Barack Obama himself was not brought up himself in any particular faith. His father was a Muslim turned atheist. His mother was a bookish skeptic. Rather than bring up her son Christian, she educated the young Barack in all of the world’s religions. ‘In our household, the Bible, the Koran, and the Bhagavad-Gita sat on the shelf alongside books on Greek and Norse and African mythology.’
Despite this, Obama himself found God in the black church, and can thus relate to and understand the high level of religious feeling in the United States. ‘I was drawn to the African-American religious tradition to spur change,’ he writes.
This has brought him into some conflict with his co-religionists. On abortion, he believes there should be an emphasis on reducing pregnancy terminations, but ultimately defends a woman’s right to choose. Gay marriage he does not support, but sees no reason why committed gay couples cannot enjoy the same legal rights as heterosexual couples.
In short, Obama believes every issue should be decided on its merits, using common sense, not some blinkered left / right wing ideology. Nor does he believe in demonising political opponents, insisting that we listen and be courteous when encountering an opposite view. We are not always right in our arguments, and should be prepared to change our minds over issues.
Obama was an early opponent of the Iraq war, believing it was ‘dumb’ and ‘rash’. This is not to say he does not believe in military interventions. ‘There will be times when we must again play the role of the world’s reluctant sheriff. This will not change – nor should it.’
‘I would also argue that we have the right to take unilateral military action to eliminate an imminent threat to our security – so long as an imminent threat is understood to be a nation, group or individual that is actively preparing to strike U.S targets.’
Even though Obama maintains the U.S should have this right to strike unilaterally, he believes multilateralism is a better way to go, and that building global support for U.S goals should be a major plank of U.S foreign policy. A Barack Obama administration would be all about consultation with the world, not the ‘you’re with us or against us’ approach of the Bush administration.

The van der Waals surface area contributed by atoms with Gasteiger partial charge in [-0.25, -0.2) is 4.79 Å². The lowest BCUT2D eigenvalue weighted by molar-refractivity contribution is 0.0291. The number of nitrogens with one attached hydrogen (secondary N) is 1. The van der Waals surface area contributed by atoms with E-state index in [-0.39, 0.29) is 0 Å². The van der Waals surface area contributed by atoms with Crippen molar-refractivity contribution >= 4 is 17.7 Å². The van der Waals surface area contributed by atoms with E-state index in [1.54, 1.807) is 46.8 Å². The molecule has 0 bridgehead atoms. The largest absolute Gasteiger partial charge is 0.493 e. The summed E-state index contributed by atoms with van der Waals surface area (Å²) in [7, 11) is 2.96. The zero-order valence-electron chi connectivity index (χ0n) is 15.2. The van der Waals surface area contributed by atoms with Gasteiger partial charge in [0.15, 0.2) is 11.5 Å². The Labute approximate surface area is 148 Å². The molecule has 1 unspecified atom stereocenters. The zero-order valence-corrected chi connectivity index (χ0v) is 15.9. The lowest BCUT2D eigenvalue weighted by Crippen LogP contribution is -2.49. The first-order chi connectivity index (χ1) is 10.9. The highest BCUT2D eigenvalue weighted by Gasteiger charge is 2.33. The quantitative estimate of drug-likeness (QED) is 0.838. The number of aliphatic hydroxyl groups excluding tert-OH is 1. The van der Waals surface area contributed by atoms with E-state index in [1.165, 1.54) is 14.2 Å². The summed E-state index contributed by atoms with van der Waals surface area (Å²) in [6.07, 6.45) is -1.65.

Barack Obama’s stripped back, no frills, common sense approach to politics reminded me of a slim volume of essays by political scientist Christopher Lasch called The Revolt of the Elites and The Betrayal of Democracy. In that book Lasch was highly critical of the left wing (whose major failings he described as the welfare state) and right wing (free markets), saying they had destroyed any type of public debate. Religion, Lasch also wrote, was completely misunderstood by its critics, whose philosophies had nothing as good to replace it with.
Lasch described the political debate thus:
‘The old dispute between left and right has exhausted its capacity to clarify issues and to provide a reliable map of reality. In some quarters the very idea of reality has come into question, perhaps because the talking classes inhabit an artificial world in which simulations of reality replace the thing itself.’
Barack Obama does not offer earth shattering political visions; you can’t ever imagine an ‘ism’ ever being attached to his name. If that ever happened surely he could be discounted a failure.
What he is trying to do is start some type of real dialogue – free of cant, free of dogma. A dialogue where the views of ordinary citizens are welcome, and where they help to actually create the society they live in.
If financial contributions are anything to go by, it seems that for the moment Barack Obama has built a genuine grass roots campaign. Some $10 million of his $33 million campaign donations for the second quarter of this year have come from contributions of $200 or less – a figure that has stunned many campaign finance experts. Could this be the start of something big?
Call me naieve, but I’m hoping Barack Obama becomes the fourty-fourth American president. He’s no political saviour, but he could point us in a better direction.